Oh my gosh! Fifteen percent?! Well folks, I’m going to make your day by giving you a peek into my cell phone bill, so we can try to see how on the nose this is.

Verizon Wireless Surcharges and Other Charges & Credits

Verizon Wireless Surcharges – Includes charges to recover or help defray costs of taxes and of governmental charges and fees imposed on us by the government. Other Charges and Credits – includes charges for products and services, and credits owing.
$2.09
Fed Universal Service Charge
1.03
Regulatory Charge
.07
Administrative Charge
.92
CA State P.U.C. Fee
.07
Taxes, Governmental Surcharges & Fees

Includes sales, excise and other taxes and governmental surcharges and fees that we are required by law to bill customers.
$1.03
CA State 911 Fee
.21
CA State High Cost Fund (B)
.10
CA Teleconnect Fund Surchg
.03
CA State High Cost Fund (A)
.05
Lifeline Surcharge – CA
.46
CA Advanced Svrcs Fund (CASF)
.10
CA Relay Srvc/Comm Device Fund
.08

Um, wow. Yeah, that $0.03 charge is really breaking my back. Something must be done! In fact, I did the calculations and my taxes and fees take up a whopping 5% of my bill. Hell, that’s lower than our sales tax!

I’ve had a theory for a long time, although I’m sure it’s not an original one, considering various forms of what this scumbag lobbyist called “itemizing.” It’s pretty simple, actually. If you are in the United Kingdom, for instance, and decide to buy a ₤2.50 sandwich, you will pay exactly ₤2.50 when you get to the register. If, however, you are in the United States, say Riverside, California, and decide to buy a $5 sandwich, you will end up having to dig for change to pay $5.43.

As you may well be aware, the VAT (Value Added Tax) that Brits pay puts almost any American jurisdiction’s tax rate to shame, yet it’s Americans who are induced by the price-displaying practices of their country, to curse the government for that “extra” $0.43.

Some people think this sounds like a conspiracy theory, but when you hear an actual lobbyist offer this as a solution to high cell phone bills, you have to realize that singling out the taxes (however meager) is in fact their strategy not only for distracting you from how much they’re overcharging you, but for incessantly driving people to the notion that no taxes are justified. I mean, who needs to pay for roads and junk, anyway? Society? Eh.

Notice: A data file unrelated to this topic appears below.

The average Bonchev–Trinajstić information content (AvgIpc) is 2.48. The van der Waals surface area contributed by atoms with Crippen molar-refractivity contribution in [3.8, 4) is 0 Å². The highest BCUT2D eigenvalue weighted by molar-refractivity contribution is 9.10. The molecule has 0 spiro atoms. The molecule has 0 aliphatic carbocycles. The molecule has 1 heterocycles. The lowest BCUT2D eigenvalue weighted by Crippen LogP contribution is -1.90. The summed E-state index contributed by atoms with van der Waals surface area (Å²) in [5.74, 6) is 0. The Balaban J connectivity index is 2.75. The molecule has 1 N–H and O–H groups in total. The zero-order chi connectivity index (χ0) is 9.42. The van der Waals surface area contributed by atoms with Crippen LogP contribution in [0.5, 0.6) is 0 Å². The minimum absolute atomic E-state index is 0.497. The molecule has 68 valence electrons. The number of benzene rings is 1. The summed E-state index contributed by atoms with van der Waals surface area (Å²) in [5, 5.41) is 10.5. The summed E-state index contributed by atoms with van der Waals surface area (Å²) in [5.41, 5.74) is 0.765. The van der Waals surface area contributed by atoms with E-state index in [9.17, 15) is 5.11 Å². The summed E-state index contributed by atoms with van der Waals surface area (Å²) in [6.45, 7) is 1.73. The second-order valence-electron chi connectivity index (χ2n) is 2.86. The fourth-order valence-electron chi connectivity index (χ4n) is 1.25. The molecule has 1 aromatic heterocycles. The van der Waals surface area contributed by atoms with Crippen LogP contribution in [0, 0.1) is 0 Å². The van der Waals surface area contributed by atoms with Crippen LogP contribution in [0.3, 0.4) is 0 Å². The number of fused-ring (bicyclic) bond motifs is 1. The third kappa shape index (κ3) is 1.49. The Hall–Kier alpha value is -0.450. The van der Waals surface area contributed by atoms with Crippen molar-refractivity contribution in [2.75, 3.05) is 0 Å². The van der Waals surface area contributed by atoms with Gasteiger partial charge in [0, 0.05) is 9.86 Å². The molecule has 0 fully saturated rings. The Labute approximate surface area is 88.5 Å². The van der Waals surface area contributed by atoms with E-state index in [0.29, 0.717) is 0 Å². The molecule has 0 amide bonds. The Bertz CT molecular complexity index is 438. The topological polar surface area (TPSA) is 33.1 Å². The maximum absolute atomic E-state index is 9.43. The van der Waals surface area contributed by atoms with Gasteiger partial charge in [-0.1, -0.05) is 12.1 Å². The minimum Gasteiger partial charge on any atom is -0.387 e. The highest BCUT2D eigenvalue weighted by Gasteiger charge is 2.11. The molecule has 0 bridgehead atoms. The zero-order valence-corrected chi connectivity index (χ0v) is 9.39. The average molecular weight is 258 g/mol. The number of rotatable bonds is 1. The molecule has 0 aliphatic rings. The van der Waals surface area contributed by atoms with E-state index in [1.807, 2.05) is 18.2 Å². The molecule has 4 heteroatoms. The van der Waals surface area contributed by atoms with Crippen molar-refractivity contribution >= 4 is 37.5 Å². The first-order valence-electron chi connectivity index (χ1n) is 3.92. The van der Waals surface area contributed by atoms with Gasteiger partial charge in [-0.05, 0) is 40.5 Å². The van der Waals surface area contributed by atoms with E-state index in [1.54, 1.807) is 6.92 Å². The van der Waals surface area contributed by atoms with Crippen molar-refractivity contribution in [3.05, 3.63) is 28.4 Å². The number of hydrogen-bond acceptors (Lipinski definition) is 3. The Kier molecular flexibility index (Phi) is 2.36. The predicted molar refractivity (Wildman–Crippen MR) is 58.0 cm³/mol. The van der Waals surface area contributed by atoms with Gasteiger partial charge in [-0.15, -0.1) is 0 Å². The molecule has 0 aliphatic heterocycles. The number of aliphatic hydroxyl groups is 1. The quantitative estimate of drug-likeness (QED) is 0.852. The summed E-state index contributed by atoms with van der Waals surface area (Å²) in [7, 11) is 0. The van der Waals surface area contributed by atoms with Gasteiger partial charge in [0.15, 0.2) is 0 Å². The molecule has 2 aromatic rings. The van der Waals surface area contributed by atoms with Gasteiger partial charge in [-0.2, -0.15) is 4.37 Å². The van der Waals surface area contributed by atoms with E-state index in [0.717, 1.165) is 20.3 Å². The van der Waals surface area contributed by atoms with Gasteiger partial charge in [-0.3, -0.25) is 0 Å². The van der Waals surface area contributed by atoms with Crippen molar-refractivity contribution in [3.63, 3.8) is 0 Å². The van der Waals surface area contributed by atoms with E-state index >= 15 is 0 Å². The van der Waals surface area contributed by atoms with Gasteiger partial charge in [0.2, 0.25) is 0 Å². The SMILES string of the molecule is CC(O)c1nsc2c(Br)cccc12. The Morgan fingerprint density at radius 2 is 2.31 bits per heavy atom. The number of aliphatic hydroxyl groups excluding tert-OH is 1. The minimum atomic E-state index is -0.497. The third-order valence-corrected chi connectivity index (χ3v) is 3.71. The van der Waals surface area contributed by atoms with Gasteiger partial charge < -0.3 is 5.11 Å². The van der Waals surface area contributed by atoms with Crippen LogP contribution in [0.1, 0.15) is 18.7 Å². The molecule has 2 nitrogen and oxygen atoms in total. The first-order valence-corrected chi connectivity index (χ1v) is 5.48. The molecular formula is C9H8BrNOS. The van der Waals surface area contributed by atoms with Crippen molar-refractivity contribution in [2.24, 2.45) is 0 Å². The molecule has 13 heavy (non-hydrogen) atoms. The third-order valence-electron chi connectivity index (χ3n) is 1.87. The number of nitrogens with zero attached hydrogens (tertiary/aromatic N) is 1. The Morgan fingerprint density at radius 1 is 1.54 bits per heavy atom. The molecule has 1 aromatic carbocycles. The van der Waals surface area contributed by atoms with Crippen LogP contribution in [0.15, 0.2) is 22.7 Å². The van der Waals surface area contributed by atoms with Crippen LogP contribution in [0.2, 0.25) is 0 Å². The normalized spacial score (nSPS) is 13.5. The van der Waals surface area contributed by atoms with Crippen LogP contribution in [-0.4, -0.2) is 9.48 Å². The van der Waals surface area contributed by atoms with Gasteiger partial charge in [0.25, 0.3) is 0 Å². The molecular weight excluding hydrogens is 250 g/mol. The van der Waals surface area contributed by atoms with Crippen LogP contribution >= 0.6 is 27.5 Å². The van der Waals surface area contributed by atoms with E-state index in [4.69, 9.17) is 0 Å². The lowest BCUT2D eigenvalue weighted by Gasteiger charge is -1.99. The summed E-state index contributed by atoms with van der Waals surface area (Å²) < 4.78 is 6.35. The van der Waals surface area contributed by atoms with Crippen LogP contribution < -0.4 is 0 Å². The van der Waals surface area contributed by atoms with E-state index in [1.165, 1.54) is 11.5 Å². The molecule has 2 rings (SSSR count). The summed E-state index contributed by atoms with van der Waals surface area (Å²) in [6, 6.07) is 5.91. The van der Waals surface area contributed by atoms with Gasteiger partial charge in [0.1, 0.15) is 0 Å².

The fact that the dude had to lie about it (sure maybe somewhere you pay 15%, but Southern California is after all one of the higher-taxed jurisdictions, as far as I know, and certainly he was talking to us) just shows that he is doing his job the only way it can be done.

Indie Comic Review: Tomine’s Shortcomings

ShortcomingsShortcomings
Writer/Artist: Adrian Tomine
Serialized in Optic Nerve #9-11, 2004-2006
Published in hardcover 2007

At the beginning, I was impressed by how readable Tomine was able to make a book filled mostly with unlikable characters (okay, Alice Kim, the spunky Korean American lesbian, is a hoot despite being a womanizer and a cad). By the end, I was thinking, damn, that’s bleak. I guess I expected some kind of twist ending, but that would have been too easy.

Tomine, who is Japanese American himself, initially focuses on his relationship around all-around bitter dude Ben Tanaka and his long-suffering, more idealistic (or is she?) girlfriend, Miko Hayashi. They argue about a lot of things, in particular whether he really wouldn’t rather be a white girl (you can guess where this goes).

I’ve read that Tomine, who seems pretty focused on the hipster scene, never actually addressed race in his previous work, which is funny because I probably wouldn’t have picked up (even at the library, as I did here) his previous work if I saw it. I do think that what Tomine does with race is here is interesting, particularly because, by the end of the book, you get the feeling that he considers everybody to be wrong, even though I think he portrays almost every argument and viewpoint with an interesting kind of sympathy.

I think the greatest flaw of this “graphic novel” is that near the end, Tomine does have one of his characters spell out some things that were already, one imagines, pretty obvious. Of course, the effect is devestating, so maybe it works, but it does seem a little on-the-nose.

As I said, Tomine ultimately doesn’t provide us with any answers, which is definitely an unsettling experience, moreso than I would have expected, if only because the characters really deserve everything they get (no contrivances here). I think his work is worth taking a look at, as long as you’re not already feeling depressed!

Miyazaki’s greatest hits, poorly remixed

PonyoPonyo
(Gake no ue no Ponyo)
MIyazaki Hayao, Japan, 2008
Viewed on 35mm, Aug. 22

I am an insufferable purist who always prefers to see films in the original language (the last foreign film I watched in English was another Miyazaki film, Spirited Away, in its 2002 US theatrical release), but this time I decided that it was worth the trade-off to see it in the big screen.

After watching it, I learned that Noah Cyrus younger sister of Disney Channel star Miley “Hannah Montana” Cyrus (yes, it’s not enough to cast celebrities, now they’re casting the relatives of celebrities), provides the voice the little girl in the English version, but by this point, Cyrus’ inept attempts at voice acting (lots of shouting) almost ruined what was otherwise a pleasant experience). Unless you have a small child and as such have to watch it in English regardless, I’d wait for the DVD or the Blu-ray so that you can listen to what is undoubtedly a superior Japanese vocal track (I say this without having heard it, of course!).

As for the film itself, I feel that I can only explain it by comparing it to his earlier work. In the 1988 classic My Neighbor Totoro, Miyazaki told an amazingly powerful, minimalist story with a couple of very young children and a largely-mundane, domestic setting, with minimal magic. In the aforementioned Spirited Away, he plunged an equally young child into an elaborate, often-bizarre (at least if you’re not familiar with Japanese mythology) fantasy world.